published Tuesday, April 3rd, 2012

Chattanooga city planners don't back massive Hixson development project

Gregory Vickrey, executive director of the North Chickamauga Creek Conservancy, stands on the bank of the creek as it runs by Boy Scout Road near state Highway 153.
Gregory Vickrey, executive director of the North Chickamauga Creek Conservancy, stands on the bank of the creek as it runs by Boy Scout Road near state Highway 153.
Photo by Tim Barber.
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PLANNING DECISION

Before a 190-acre development off state Highway 153 in Hixson can be built, the city must rezone the area. City planners recommended against rezoning, citing:

  • Significantly more traffic along Highways 153 and U.S. 27.
  • Unacceptable environmental effects on nearby land reserves.
  • Vacant commercial spaces along Highway 153 in need of redevelopment.
  • Insufficient public transport.

Source: Regional Planning Commission Staff Report & Recommendations

WHAT'S NEXT

The Chattanooga-Hamilton County Regional Planning Agency will meet Monday to decide whether to approve or deny a rezoning required for the 190-acre residential and commercial development in Hixson. The rezoning recommendation will then go to the Chattanooga City Council, which will make the final decision.

City planners recommend blocking a development that would level a Hixson hillside to create commercial space twice the size of Northgate Mall just miles down the road.

The Chattanooga-Hamilton County Regional Planning Agency cited extreme traffic and environmental problems as reasons to oppose the project, according to a report released Monday.

Developers want to put the 190-acre development near Highways 153 and U.S. 27, which both are projected to reach or exceed traffic capacity within the next three years. There are no scheduled improvements to the roads until 2025.

The addition of 148 acres of commercial development and a 42-acre, 280-unit apartment complex would exacerbate that problem, the report states.

"The Regional Planning Agency staff thinks it is reasonable for the site to be developed more intensely, but at a much different scale and with a different arrangement of uses to reflect the site conditions," the report states.

Hannah Bunch, who works at Academy Sports in a shopping center about a mile south of the proposed development site, said traffic's not too bad when she travels up Highway 153 to work each day, so long as she's not scheduled to work near morning or evening rush hours.

"If we get off at 5 [p.m.], it doubles the time it takes," she said.

Duane Horton, president of Scenic Land Co., which is overseeing the development, has not returned multiple phone calls after a March 12 community meeting about the project. He did not return calls on Monday, asking for comment on the report.

At the March meeting, Horton said the project turns property with several different owners into one cohesive development with only one major entrance. If the project is denied, he said, the space probably will be developed piecemeal, making traffic problems even worse.

But for nearby landowners, potential problems go well beyond traffic.

Gregory Vickrey, executive director of the North Chickamauga Creek Conservancy, expects stormwater, which already causes flooding, pollution and erosion along the creek, will increase dramatically if the project is built.

"This is an area impacted any time there is a significant rain event," he said. "We already know it can't handle it now."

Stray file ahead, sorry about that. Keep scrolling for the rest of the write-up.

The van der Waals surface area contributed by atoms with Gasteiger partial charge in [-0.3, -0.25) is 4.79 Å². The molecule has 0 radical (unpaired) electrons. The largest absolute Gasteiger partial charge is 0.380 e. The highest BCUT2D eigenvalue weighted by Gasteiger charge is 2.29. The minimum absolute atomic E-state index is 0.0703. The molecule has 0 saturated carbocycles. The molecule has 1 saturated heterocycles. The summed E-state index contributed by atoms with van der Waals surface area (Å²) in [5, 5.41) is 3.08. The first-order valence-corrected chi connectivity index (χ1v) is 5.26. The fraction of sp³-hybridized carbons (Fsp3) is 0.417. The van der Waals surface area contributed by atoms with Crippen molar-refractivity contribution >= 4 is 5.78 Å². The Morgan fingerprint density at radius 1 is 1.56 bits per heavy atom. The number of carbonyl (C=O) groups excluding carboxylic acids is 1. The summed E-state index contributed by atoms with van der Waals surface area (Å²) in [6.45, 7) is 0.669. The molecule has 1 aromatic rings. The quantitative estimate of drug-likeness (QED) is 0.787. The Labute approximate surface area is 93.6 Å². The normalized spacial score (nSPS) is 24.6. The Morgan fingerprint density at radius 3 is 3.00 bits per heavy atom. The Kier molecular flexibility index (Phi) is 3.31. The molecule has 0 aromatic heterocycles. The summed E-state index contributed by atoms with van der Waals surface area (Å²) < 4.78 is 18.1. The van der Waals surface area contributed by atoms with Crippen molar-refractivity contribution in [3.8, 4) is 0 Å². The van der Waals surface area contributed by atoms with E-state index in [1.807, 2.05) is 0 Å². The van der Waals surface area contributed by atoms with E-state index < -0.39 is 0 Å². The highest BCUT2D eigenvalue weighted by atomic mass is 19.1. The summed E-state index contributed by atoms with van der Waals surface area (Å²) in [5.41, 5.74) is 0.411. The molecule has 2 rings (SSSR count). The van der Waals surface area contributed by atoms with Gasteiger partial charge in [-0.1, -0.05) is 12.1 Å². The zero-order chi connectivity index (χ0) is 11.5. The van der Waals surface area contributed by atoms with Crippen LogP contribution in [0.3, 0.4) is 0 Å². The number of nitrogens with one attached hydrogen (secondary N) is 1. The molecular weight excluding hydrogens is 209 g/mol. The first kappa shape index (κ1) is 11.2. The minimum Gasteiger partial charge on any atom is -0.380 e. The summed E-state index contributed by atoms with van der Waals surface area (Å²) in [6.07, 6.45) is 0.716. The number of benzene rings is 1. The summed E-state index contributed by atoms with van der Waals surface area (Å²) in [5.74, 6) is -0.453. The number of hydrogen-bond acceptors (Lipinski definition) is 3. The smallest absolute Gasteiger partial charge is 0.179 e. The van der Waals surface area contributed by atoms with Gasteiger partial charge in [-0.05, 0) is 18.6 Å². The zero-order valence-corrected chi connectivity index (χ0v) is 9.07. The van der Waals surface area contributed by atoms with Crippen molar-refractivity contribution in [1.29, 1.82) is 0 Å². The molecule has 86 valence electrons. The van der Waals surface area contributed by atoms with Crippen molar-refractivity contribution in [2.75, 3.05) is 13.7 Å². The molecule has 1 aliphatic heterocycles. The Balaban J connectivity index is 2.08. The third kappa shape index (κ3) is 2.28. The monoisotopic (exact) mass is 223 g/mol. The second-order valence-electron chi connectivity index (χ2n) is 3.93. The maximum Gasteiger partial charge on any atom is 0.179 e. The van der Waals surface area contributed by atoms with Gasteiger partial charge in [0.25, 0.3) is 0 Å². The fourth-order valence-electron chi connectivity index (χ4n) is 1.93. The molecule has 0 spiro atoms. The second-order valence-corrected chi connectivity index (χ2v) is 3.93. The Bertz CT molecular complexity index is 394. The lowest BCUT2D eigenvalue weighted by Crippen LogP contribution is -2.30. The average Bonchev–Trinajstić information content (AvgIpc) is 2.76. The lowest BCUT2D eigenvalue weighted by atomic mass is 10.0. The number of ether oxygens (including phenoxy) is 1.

In the March meeting, Horton pledged to exceed stormwater retention requirements and promised there would be no flooding downstream from the development. His preliminary plans include three water-retention ponds on the site.

But Vickrey was doubtful Horton could find a place for the millions of gallons of stormwater that would run off the site if it is paved over.

"If he can, he's a better engineer than God," Vickrey said.

Flooding left Boy Scout Road, which runs along the northern edge of the property, impassible during storms earlier this year. Drainage into North Chickamauga Creek is quickly eroding the public and private land the creek runs through, a problem that cost millions in taxpayer dollars in Soddy-Daisy, just north of the Hixson development site.

Erosion has caused problems for decades in that area, washing away yards, porches, home foundations and the U.S. 27 bridge. The federal government paid $1.77 million in 2005 for just one of many projects aimed at fighting erosion along the Willow Creek subdivision near Dayton Pike.

"It could be three times in a year, it could be once in five years, but it's going to happen," said Hardie Stulce, city manager in Soddy-Daisy. "When that creek starts ripping and rolling, the water goes somewhere. There have been instances in the last 10 years where U.S. Highway 27 was underwater."

Stulce wasn't familiar with the details of the proposed Hixson project but said he wouldn't be surprised if it caused water problems similar to what his town has seen.

"I can tell you what it does up here on this end, and the water that comes through here is definitely going to come through there," he said. "I think the people who are concerned have a reason to be concerned."

There are plenty area residents who are concerned. Vickrey has gotten more than 670 signatures on a petition against the project. He said he plans to fight the development till the end to keep the creek healthy and area residents safe from what has happened in Soddy-Daisy.

"I would label it inevitable that some property owners are going to be affected that dramatically," Vickrey said. "It's a no-brainer to describe it as a long-term cost for the community."

Contact staff writer Carey O'Neil at coneil@timesfreepress.com or 423-757-6525. Follow him at twitter.com/careyoneil.

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